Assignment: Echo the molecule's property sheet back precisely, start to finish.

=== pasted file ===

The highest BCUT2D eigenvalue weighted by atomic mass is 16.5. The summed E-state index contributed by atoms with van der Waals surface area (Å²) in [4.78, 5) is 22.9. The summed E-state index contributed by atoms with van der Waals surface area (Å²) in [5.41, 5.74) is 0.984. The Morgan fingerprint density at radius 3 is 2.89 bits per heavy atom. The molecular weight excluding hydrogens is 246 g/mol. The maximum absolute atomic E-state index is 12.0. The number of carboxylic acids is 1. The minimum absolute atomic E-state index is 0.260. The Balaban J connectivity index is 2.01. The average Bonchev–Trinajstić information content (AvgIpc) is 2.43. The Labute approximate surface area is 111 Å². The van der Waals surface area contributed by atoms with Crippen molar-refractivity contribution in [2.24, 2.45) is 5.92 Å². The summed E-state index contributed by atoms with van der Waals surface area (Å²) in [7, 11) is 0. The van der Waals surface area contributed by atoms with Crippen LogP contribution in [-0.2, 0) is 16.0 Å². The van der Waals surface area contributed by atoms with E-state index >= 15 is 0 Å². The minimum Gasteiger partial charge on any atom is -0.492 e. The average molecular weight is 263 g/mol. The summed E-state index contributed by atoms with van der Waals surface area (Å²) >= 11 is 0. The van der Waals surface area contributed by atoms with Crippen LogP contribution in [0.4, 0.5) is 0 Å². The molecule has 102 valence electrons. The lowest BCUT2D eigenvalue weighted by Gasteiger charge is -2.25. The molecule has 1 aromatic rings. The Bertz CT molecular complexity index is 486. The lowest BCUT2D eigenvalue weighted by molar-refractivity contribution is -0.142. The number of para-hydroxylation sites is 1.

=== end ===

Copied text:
The highest BCUT2D eigenvalue weighted by atomic mass is 16.5. The summed E-state index contributed by atoms with van der Waals surface area (Å²) in [4.78, 5) is 22.9. The summed E-state index contributed by atoms with van der Waals surface area (Å²) in [5.41, 5.74) is 0.984. The Morgan fingerprint density at radius 3 is 2.89 bits per heavy atom. The molecular weight excluding hydrogens is 246 g/mol. The maximum absolute atomic E-state index is 12.0. The number of carboxylic acids is 1. The minimum absolute atomic E-state index is 0.260. The Balaban J connectivity index is 2.01. The average Bonchev–Trinajstić information content (AvgIpc) is 2.43. The Labute approximate surface area is 111 Å². The van der Waals surface area contributed by atoms with Crippen molar-refractivity contribution in [2.24, 2.45) is 5.92 Å². The summed E-state index contributed by atoms with van der Waals surface area (Å²) in [7, 11) is 0. The van der Waals surface area contributed by atoms with Crippen LogP contribution in [-0.2, 0) is 16.0 Å². The van der Waals surface area contributed by atoms with E-state index >= 15 is 0 Å². The minimum Gasteiger partial charge on any atom is -0.492 e. The average molecular weight is 263 g/mol. The summed E-state index contributed by atoms with van der Waals surface area (Å²) >= 11 is 0. The van der Waals surface area contributed by atoms with Crippen LogP contribution in [0.4, 0.5) is 0 Å². The molecule has 102 valence electrons. The lowest BCUT2D eigenvalue weighted by Gasteiger charge is -2.25. The molecule has 1 aromatic rings. The Bertz CT molecular complexity index is 486. The lowest BCUT2D eigenvalue weighted by molar-refractivity contribution is -0.142. The number of para-hydroxylation sites is 1.